About web

This author has not yet filled in any details.
So far web has created 110 blog entries.

One Reason So Many FTC Cases Settle

Some complain that the FTC’s cases are never litigated and thus are not law. Why are not more FTC cases litigated? The class action suit against Trump University demonstrates one reason. In that case, discovery has turned up calling scripts and the like that portray the organization negatively.

Modern businesses, in order to swindle big, need employees and infrastructure. Managing those employees and infrastructure requires recordkeeping, and that paperwork is enough to prove the FTC’s case. So defendants often roll over because their own documents offer a roadmap of its deceptive/unfair practices.

June 1st, 2016|History|

What We Buy When We “Buy Now”

Many internet business models seem to take advantage of the confusion between online and offline contexts. Social networks make strangers and mere acquaintances your “friends.” Privacy policies borrow from offline norms of confidentiality. Websites have our “trust” yet act in ways that contravene basic principles of the pre-internet idea of trust. My most recent paper with Professor Aaron Perzanowski looks as the context confusion between physical and digital products. In What We Buy When We “Buy Now,” forthcoming in volume 165 of the Pennsylvania Law Review, and covered today by David Lazarus in the LA Times, we present data from the first-ever survey of consumer expectations in digital media products. Here are the highlights:

buy_nowfigure_5

Percentage of respondents who believe that “buy now” confers rights in digital goods (n=333).

 

First, we surveyed nearly 1,300 internet users using a mock up of a website that is similar to Amazon.com where one could purchase physical books, mp3s, ebooks, and digital movies. The resulting data reveal a number of insights about how consumers understand and misunderstand digital transactions. The switch to a digital platform offers convenience but also makes consumer access more contingent. Unlike a purchase at a book store, a digital media transaction is continuous, linking buyer and seller and giving the seller post-transaction power impossible in physical markets. Although DRM technologies have had some setbacks in the music space, content control mechanisms are alive and even thriving in other contexts, such as games and movies.  Yet we found that a surprisingly high percentage of consumers believe that when they “buy now,” they acquire the same sorts of rights to use and transfer digital media goods that they enjoy for physical goods.

figure_4 _mp3

A quarter of respondents were presented with this short notice concerning rights in digital goods.

One should expect some confusion in any marketplace. But the confusion surrounding digital media rights is a big deal–the marketplace for digital media is a 11-figure business. At least some of that business is based on the misconceptions surrounding the affordances of digital technology. In its recent White Paper on Remixes, First Sale, and Statutory Damages, the Department of Commerce noted that the “the record before

[it] is devoid of any actual evidence as to what consumers understand when they click on the ‘buy’ button.” Nonetheless, it expressed concern that “it does not appear that consumers have a clear understanding whether they own or license the products and services they purchase online due in part to the length and opacity of most EULAs, the labelling of the ‘buy’ button, and the lack of clear and conspicuous information regarding ownership status on websites.”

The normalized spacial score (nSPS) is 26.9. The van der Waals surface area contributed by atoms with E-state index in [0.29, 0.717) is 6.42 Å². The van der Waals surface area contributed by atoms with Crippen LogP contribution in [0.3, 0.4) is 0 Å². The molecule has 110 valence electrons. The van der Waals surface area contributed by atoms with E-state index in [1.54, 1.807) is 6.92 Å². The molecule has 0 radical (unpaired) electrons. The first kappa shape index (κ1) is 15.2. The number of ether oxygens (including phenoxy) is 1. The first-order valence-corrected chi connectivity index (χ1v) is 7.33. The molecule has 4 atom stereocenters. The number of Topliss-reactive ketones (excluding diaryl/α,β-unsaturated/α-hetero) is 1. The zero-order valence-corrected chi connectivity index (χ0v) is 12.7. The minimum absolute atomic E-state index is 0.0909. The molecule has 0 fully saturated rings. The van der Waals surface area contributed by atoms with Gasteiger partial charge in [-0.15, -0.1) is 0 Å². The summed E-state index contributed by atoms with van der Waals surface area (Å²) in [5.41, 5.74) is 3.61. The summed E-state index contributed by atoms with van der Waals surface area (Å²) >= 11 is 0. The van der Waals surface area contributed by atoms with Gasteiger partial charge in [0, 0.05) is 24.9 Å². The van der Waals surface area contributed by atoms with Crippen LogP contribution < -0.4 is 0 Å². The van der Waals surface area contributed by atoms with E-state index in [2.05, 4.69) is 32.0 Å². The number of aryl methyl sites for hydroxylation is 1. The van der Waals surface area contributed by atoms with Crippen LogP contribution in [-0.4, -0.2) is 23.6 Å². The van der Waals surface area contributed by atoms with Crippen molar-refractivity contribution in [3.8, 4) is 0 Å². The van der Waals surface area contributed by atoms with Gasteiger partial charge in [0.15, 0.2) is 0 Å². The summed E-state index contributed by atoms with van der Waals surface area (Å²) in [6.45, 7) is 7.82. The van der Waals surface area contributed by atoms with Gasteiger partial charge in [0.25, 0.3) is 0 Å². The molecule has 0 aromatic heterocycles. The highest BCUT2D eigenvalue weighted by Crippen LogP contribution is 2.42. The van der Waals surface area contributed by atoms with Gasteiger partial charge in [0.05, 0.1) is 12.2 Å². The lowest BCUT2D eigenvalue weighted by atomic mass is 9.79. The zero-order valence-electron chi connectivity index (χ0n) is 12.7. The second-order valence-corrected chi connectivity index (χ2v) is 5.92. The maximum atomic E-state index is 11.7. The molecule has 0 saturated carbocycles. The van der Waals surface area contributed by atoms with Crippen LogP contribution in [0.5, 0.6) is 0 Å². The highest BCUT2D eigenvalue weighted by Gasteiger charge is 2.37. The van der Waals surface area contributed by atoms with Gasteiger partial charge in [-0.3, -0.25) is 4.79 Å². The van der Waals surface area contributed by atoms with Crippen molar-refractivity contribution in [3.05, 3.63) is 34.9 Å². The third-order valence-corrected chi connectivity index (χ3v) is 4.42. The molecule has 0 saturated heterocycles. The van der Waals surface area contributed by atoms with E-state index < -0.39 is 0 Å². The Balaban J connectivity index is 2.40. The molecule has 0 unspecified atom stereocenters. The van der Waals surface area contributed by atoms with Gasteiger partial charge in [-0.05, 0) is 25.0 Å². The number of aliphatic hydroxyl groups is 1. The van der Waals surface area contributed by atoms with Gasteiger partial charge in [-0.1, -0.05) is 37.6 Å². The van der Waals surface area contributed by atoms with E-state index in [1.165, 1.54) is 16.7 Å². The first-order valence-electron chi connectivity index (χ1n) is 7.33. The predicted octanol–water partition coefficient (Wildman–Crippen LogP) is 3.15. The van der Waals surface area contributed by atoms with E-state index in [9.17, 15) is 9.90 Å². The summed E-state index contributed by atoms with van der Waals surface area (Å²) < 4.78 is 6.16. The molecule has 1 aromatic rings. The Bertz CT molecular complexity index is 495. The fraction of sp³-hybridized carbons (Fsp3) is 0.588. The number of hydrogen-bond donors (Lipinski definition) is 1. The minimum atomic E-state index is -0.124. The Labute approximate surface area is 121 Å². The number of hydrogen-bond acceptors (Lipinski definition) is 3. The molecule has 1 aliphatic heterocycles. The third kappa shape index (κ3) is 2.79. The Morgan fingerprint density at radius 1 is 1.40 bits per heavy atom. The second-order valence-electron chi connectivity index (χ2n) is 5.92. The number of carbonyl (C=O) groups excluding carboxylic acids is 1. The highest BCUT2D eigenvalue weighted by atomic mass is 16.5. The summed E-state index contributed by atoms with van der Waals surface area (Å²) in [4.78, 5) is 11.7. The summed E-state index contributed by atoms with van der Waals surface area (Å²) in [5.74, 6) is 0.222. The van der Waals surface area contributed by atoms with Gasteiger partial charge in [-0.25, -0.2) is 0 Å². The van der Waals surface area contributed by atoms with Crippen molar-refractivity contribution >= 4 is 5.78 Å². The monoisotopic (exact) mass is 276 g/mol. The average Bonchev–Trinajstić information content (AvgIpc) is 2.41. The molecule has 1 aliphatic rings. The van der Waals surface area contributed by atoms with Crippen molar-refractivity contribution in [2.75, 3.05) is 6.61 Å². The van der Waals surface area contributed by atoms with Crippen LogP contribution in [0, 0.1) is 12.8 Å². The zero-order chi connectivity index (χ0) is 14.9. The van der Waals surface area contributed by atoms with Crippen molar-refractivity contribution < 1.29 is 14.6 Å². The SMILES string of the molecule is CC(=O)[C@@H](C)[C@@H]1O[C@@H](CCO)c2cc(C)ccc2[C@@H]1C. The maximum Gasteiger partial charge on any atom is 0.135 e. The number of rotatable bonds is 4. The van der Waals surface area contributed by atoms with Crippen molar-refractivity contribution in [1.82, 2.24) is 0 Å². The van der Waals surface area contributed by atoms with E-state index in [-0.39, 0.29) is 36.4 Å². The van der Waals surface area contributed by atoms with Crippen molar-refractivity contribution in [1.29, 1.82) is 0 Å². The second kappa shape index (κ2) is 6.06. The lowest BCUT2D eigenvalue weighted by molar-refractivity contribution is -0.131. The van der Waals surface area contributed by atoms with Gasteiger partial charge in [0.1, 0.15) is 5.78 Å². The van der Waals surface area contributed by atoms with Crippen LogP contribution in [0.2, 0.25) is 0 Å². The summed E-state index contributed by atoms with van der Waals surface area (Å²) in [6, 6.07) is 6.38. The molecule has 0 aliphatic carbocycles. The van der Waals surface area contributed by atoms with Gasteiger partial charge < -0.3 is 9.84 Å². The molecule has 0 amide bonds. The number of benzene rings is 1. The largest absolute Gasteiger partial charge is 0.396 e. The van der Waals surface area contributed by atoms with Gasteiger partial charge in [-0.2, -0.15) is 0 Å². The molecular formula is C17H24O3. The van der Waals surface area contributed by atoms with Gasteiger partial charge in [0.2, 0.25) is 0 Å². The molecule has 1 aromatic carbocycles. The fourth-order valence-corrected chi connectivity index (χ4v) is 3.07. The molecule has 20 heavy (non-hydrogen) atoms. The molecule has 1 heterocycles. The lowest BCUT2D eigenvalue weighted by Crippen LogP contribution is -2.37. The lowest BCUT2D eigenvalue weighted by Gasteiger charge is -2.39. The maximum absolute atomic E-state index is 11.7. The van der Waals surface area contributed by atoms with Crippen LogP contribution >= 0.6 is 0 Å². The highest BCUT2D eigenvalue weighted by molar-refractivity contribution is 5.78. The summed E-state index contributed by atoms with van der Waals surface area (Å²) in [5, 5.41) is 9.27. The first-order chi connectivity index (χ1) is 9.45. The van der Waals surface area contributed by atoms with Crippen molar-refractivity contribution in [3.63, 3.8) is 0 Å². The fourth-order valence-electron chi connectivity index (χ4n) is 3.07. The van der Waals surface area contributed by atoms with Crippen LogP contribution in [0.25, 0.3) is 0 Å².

So what to do about it? Aaron, who has no training in design, created this short notice, and we tested it to see whether it could improve consumers’ understanding.

Overall, we found that the short notice was more effective in reducing consumer misperceptions of their rights. Despite just seeing the short notice once, affirmative responses to the ownership question (do you own the media?) dropped significantly for each of the three media types we tested—23% for ebooks, 20% for mp3s, and 13% for movies.

Presumably, if consumers knew of the limited bundle of rights they were acquiring, the market could drive down the price of digital media or generate competitive business models that offered a different set of rights. Respondents said that digital media rights were important to them, that they would be willing to pay more to enjoy them, and that some were willing to result to streaming services or even piracy.  buy_nowfigure_10

Although our short notice could undoubtedly be improved through testing alternative designs, placements, and interactions, it is a remarkably low-cost intervention. And where false consumer perceptions can be avoided at little cost, we might be especially inclined to impose a legal obligation to do so.

Thus, in the final part of the paper, we turn to legal interventions such as state false advertising law, the Lanham Act, and federal unfair and deceptive trade practice law as possible remedies for digital media deception. Because of impediments to suit, including arbitration clauses and basic economic disincentives for plaintiffs, we conclude that the FTC could help align business practices with consumer perceptions. The FTC’s deep expertise in consumer disclosures, along with a series of investigations into companies that interfered with consumers’ use of media through digital rights management makes the agency a good fit for deceptions that result when we “buy now.”